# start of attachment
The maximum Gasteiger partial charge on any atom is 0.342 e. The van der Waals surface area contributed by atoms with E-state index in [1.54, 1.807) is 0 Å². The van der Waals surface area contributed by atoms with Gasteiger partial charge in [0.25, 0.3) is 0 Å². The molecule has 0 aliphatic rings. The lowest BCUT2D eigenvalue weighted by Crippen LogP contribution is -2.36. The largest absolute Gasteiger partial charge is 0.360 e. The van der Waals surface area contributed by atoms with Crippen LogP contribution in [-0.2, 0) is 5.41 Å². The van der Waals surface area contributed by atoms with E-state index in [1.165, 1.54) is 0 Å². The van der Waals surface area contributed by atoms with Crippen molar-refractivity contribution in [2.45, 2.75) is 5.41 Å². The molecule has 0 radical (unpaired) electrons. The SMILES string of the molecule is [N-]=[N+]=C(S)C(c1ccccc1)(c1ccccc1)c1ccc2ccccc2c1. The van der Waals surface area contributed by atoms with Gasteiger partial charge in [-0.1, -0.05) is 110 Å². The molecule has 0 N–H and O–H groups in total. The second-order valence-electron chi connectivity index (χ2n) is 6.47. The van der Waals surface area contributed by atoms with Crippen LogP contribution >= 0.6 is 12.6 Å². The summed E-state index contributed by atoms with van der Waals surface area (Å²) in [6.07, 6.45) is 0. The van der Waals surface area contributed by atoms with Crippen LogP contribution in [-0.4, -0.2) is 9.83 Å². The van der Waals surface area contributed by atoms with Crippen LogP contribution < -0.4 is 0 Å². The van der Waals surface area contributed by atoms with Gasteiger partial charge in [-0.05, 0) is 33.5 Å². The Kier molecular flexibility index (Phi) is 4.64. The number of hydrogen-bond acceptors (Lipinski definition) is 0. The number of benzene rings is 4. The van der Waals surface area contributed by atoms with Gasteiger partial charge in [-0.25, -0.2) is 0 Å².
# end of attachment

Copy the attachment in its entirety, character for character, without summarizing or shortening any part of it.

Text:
The maximum Gasteiger partial charge on any atom is 0.342 e. The van der Waals surface area contributed by atoms with E-state index in [1.54, 1.807) is 0 Å². The van der Waals surface area contributed by atoms with Gasteiger partial charge in [0.25, 0.3) is 0 Å². The molecule has 0 aliphatic rings. The lowest BCUT2D eigenvalue weighted by Crippen LogP contribution is -2.36. The largest absolute Gasteiger partial charge is 0.360 e. The van der Waals surface area contributed by atoms with Crippen LogP contribution in [-0.2, 0) is 5.41 Å². The van der Waals surface area contributed by atoms with E-state index in [1.165, 1.54) is 0 Å². The van der Waals surface area contributed by atoms with Crippen molar-refractivity contribution in [2.45, 2.75) is 5.41 Å². The molecule has 0 radical (unpaired) electrons. The SMILES string of the molecule is [N-]=[N+]=C(S)C(c1ccccc1)(c1ccccc1)c1ccc2ccccc2c1. The van der Waals surface area contributed by atoms with Gasteiger partial charge in [-0.1, -0.05) is 110 Å². The molecule has 0 N–H and O–H groups in total. The second-order valence-electron chi connectivity index (χ2n) is 6.47. The van der Waals surface area contributed by atoms with Crippen LogP contribution >= 0.6 is 12.6 Å². The summed E-state index contributed by atoms with van der Waals surface area (Å²) in [6.07, 6.45) is 0. The van der Waals surface area contributed by atoms with Crippen LogP contribution in [-0.4, -0.2) is 9.83 Å². The van der Waals surface area contributed by atoms with Crippen LogP contribution < -0.4 is 0 Å². The van der Waals surface area contributed by atoms with Gasteiger partial charge in [-0.05, 0) is 33.5 Å². The Kier molecular flexibility index (Phi) is 4.64. The number of hydrogen-bond acceptors (Lipinski definition) is 0. The number of benzene rings is 4. The van der Waals surface area contributed by atoms with Gasteiger partial charge in [-0.25, -0.2) is 0 Å².